Nvidia has just posted its biggest quarterly revenue growth in six years riding high on PC gaming, virtual reality, and AI processing for a variety of applications. Specifically, the company cracked the $2 billion mark in revenue for the quarter ended October 30, up an impressive 54% compared to the same quarter last year.
A slide deck on the company's investor relations site gives a breakdown of the quarter's revenue performance by business unit. Consumer GPU sales still makes up for a vast majority of its business, contributing 85% to its total revenue at $1.244 billion, which represents a whopping 63% increase compared to the same quarter last year.
|($ in millions)||Q4 FY15||Q1 FY16||Q2 FY16||Q3 FY16||Q4 FY16||Q1 FY17||Q2 FY17||Q3 FY17|
|OEM & IP||271||217||174||193||198||173||163||186|
As AnandTech points out for some painful context, Nvidia gained more revenue in the gaming segment this quarter than all of AMD's Computing and Graphics segment last quarter.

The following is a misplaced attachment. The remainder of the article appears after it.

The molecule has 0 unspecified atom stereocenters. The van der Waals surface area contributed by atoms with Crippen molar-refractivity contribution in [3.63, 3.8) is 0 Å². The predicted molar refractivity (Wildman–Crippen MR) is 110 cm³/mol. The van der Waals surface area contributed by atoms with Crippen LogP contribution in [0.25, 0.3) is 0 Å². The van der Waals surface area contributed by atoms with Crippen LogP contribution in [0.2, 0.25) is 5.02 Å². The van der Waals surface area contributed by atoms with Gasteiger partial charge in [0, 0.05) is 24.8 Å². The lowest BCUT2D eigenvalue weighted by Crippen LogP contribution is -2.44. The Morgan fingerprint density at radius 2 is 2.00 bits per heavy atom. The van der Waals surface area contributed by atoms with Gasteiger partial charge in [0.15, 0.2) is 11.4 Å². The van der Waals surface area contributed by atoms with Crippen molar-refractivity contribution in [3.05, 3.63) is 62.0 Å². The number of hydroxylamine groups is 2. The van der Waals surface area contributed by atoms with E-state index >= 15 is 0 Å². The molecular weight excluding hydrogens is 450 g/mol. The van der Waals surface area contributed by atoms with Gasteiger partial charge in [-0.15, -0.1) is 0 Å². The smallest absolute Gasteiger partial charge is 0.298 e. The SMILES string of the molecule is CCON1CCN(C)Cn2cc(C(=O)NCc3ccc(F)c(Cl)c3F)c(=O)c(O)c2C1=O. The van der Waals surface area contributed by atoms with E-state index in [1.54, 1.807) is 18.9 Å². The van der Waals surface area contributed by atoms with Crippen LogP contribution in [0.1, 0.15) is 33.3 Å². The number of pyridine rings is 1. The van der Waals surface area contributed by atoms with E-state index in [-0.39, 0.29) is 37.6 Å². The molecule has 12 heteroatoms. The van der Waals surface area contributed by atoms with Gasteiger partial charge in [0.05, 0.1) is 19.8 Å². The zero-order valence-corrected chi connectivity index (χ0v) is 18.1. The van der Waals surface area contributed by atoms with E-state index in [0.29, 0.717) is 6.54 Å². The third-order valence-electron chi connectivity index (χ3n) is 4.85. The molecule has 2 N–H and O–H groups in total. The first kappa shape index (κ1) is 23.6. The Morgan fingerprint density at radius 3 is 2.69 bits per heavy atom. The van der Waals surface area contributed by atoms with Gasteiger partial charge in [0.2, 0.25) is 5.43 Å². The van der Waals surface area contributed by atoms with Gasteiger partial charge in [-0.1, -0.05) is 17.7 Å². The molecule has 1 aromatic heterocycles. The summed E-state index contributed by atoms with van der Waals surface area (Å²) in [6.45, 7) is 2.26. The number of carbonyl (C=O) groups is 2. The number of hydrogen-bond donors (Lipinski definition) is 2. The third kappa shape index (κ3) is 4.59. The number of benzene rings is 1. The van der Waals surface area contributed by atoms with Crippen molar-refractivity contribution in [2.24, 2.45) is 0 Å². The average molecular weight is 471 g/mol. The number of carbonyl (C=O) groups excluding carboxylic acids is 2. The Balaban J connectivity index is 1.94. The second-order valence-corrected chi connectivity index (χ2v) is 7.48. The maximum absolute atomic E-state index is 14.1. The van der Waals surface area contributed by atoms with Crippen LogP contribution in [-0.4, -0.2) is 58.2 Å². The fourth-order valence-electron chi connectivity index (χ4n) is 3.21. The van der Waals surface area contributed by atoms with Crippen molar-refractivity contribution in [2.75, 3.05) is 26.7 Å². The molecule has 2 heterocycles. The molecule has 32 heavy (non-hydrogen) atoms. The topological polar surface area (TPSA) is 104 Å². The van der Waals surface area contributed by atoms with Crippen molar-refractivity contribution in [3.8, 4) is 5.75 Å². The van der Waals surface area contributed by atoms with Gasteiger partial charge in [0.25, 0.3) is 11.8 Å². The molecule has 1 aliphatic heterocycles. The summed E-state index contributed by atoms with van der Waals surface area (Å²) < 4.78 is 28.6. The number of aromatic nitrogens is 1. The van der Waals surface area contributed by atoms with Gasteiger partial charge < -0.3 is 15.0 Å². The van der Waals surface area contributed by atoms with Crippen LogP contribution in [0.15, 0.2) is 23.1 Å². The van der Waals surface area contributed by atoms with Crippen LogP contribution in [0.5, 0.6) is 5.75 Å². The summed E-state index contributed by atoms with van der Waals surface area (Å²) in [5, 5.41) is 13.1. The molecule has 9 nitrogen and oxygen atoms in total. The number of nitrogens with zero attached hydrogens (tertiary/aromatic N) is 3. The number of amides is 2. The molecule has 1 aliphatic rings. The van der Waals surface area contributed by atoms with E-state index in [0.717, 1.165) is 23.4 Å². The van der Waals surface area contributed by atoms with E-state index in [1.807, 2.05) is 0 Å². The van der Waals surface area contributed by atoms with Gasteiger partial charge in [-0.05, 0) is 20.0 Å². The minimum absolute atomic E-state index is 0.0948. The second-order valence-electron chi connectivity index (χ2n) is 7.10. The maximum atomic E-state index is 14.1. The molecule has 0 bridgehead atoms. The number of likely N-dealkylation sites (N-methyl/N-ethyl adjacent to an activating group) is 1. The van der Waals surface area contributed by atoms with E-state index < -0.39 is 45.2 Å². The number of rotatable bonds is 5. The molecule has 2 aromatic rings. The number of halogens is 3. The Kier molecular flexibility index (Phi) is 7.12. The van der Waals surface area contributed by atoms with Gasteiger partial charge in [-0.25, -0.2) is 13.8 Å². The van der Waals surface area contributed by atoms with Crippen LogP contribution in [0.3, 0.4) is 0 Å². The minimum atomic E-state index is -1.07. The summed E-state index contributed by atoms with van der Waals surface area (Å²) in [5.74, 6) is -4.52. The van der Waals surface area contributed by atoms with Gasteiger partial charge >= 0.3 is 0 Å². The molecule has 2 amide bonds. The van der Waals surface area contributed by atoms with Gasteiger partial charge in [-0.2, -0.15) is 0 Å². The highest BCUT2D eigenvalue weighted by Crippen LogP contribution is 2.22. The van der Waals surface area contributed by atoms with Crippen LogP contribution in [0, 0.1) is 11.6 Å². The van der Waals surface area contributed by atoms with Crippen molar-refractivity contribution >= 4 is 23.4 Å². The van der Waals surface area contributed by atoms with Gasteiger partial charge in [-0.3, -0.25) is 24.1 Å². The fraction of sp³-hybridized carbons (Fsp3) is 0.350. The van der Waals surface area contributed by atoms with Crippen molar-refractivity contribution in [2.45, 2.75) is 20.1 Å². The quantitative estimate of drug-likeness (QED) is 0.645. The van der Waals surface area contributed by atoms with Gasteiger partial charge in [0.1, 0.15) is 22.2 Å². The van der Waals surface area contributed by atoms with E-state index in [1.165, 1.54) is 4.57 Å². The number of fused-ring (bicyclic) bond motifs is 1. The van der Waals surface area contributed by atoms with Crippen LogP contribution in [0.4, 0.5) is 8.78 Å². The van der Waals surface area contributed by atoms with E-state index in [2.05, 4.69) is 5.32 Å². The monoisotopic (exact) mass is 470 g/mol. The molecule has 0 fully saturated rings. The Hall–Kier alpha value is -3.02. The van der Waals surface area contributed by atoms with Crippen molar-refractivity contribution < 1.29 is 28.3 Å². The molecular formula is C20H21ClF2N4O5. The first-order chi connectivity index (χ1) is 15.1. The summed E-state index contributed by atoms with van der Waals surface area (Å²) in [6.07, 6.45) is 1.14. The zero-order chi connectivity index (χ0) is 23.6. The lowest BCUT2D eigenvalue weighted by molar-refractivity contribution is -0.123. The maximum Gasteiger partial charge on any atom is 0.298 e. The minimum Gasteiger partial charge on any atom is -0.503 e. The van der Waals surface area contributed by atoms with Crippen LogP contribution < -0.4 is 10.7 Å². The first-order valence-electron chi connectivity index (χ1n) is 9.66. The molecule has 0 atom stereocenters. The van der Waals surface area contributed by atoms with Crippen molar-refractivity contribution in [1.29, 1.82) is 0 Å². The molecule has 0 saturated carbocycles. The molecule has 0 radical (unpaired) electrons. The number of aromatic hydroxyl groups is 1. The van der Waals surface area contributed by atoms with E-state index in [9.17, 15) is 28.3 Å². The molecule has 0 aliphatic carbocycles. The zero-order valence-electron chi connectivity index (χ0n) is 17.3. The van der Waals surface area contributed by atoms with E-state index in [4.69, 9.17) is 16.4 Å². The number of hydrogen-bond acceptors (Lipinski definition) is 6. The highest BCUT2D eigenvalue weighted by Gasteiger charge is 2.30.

The company has done a decent job diversifying itself too. Revenue from its datacenter business almost tripled to $240 million, while its automotive business, which recently signed an agreement to supply chips for Tesla's autopilot system, soared 60.8% to $127 million.
Nvidia CEO Jen-Hsun Huang says the GPU is at a tipping point. "It's in the cloud, data center, computers. It's no longer a niche component." He further noted the years of work and billions of dollars in investments poured to diversify the business. "Our GPU deep learning platform runs every AI framework, and is available in cloud services from Amazon, IBM, Microsoft and Alibaba, and in servers from every OEM. GPU deep learning has sparked a wave of innovations that will usher in the next era of computing."
Going forward Nvidia predicts it will close out the fiscal year with another strong quarter and post revenues of around $2.1 billion. With the recent announcement that they will power the Nintendo Switch, Nvidia could carry its successful streak into the first half of 2017.